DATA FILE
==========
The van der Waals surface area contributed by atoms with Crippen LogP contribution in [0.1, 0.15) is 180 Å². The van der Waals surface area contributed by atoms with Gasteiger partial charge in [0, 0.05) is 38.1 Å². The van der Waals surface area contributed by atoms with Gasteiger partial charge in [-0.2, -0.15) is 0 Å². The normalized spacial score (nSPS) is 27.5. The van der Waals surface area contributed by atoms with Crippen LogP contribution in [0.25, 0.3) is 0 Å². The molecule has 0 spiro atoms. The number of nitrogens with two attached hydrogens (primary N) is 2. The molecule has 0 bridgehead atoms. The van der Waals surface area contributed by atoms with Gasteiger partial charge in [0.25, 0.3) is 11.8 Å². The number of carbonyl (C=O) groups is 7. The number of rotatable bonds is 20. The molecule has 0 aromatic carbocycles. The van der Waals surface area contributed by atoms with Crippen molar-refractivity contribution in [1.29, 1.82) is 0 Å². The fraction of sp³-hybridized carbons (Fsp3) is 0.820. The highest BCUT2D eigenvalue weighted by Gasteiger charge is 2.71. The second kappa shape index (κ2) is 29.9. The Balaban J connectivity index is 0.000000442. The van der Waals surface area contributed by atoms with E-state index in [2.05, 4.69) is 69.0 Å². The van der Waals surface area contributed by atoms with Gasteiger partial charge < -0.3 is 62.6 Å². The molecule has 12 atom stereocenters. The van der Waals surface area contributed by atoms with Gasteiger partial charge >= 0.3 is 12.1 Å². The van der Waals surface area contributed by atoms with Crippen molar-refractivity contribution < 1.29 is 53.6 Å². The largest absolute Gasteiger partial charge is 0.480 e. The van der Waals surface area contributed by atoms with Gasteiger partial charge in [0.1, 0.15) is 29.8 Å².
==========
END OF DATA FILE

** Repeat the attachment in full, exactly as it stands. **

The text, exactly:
The van der Waals surface area contributed by atoms with Crippen LogP contribution in [0.1, 0.15) is 180 Å². The van der Waals surface area contributed by atoms with Gasteiger partial charge in [0, 0.05) is 38.1 Å². The van der Waals surface area contributed by atoms with Gasteiger partial charge in [-0.2, -0.15) is 0 Å². The normalized spacial score (nSPS) is 27.5. The van der Waals surface area contributed by atoms with Crippen LogP contribution in [0.25, 0.3) is 0 Å². The molecule has 0 spiro atoms. The number of nitrogens with two attached hydrogens (primary N) is 2. The molecule has 0 bridgehead atoms. The van der Waals surface area contributed by atoms with Gasteiger partial charge in [0.25, 0.3) is 11.8 Å². The number of carbonyl (C=O) groups is 7. The number of rotatable bonds is 20. The molecule has 0 aromatic carbocycles. The van der Waals surface area contributed by atoms with Crippen molar-refractivity contribution in [1.29, 1.82) is 0 Å². The fraction of sp³-hybridized carbons (Fsp3) is 0.820. The highest BCUT2D eigenvalue weighted by Gasteiger charge is 2.71. The second kappa shape index (κ2) is 29.9. The Balaban J connectivity index is 0.000000442. The van der Waals surface area contributed by atoms with E-state index in [2.05, 4.69) is 69.0 Å². The van der Waals surface area contributed by atoms with Gasteiger partial charge < -0.3 is 62.6 Å². The molecule has 12 atom stereocenters. The van der Waals surface area contributed by atoms with Gasteiger partial charge >= 0.3 is 12.1 Å². The van der Waals surface area contributed by atoms with Crippen molar-refractivity contribution < 1.29 is 53.6 Å². The largest absolute Gasteiger partial charge is 0.480 e. The van der Waals surface area contributed by atoms with Gasteiger partial charge in [0.1, 0.15) is 29.8 Å².